IMF raises Latin America’s growth forecast for 2021 to 4.6%

The International Monetary Fund (IMF) raised Latin America's economic growth forecast for 2021 to 4.6%, half a point above its January forecast.

RIO DE JANEIRO, BRAZIL – “After a sharp downturn in 2020, only a mild, multi-speed recovery is expected in Latin America and the Caribbean in 2021,” the Fund says in its new “World Economic Outlook” (WEO) report, released Tuesday, April 6.

In 2020, the Latin American regional economy plunged 7%, according to the latest calculations of the IMF, which in January had estimated a larger drop of 7.4%.

The International Monetary Fund (IMF) raised Latin America’s economic growth forecast for 2021 to 4.6%, half a point above its January forecast. (Photo internet reproduction)

In their analysis, macroeconomic experts explain that the development expected for this year is largely due to the growth of large exporting countries in the region, such as Argentina, Brazil and Peru, which have been positively impacted by the rebound in global manufacturing in the second half of 2020.

Foreign trade in Latin America had its worst performance in 2020 since the Great Recession (2008) by plummeting 13%, but the drop was 10 points less than expected due to the rebound in demand in the region’s main partners, especially China, according to a study by the Economic Commission for Latin America and the Caribbean (ECLAC).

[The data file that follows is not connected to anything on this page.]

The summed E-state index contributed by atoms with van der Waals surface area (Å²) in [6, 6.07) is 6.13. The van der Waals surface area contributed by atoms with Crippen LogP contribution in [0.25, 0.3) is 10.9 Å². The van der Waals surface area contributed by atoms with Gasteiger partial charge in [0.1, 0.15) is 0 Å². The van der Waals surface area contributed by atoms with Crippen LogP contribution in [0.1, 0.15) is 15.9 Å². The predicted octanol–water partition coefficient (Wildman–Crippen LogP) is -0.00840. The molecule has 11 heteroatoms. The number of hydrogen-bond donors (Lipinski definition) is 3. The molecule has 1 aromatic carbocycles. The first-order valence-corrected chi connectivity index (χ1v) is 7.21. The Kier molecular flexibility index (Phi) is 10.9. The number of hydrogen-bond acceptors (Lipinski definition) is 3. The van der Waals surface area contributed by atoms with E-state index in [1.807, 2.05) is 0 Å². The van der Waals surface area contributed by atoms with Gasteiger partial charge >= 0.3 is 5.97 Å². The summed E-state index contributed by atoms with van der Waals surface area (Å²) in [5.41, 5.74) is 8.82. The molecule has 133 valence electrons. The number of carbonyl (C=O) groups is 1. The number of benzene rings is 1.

Thus, the three largest Latin American economies, Brazil, Mexico and Argentina, will grow this year by 3.7%, 5% and 5.8%, respectively, according to the IMF. Other Latin American countries, such as Colombia, Chile and Peru, will also advance 5.1%, 6.2% and 8.5%, respectively. On the other hand, Venezuela will suffer an economic contraction of 10%.

The IMF warns in its report that the longer-term outlook “remains dependent on the trajectory of the pandemic.”

“With a few exceptions – for example, Chile, Costa Rica or Mexico – most countries have not obtained enough vaccines to cover their populations,” the multilateral organization stresses in its report, which analyzes the economic outlook worldwide.

On the other hand, the 2021 projections for the Caribbean economies, mostly dependent on tourism, one of the sectors most affected by the coronavirus pandemic at the global level, have been revised downward by 1.5 points, to 2.4%.


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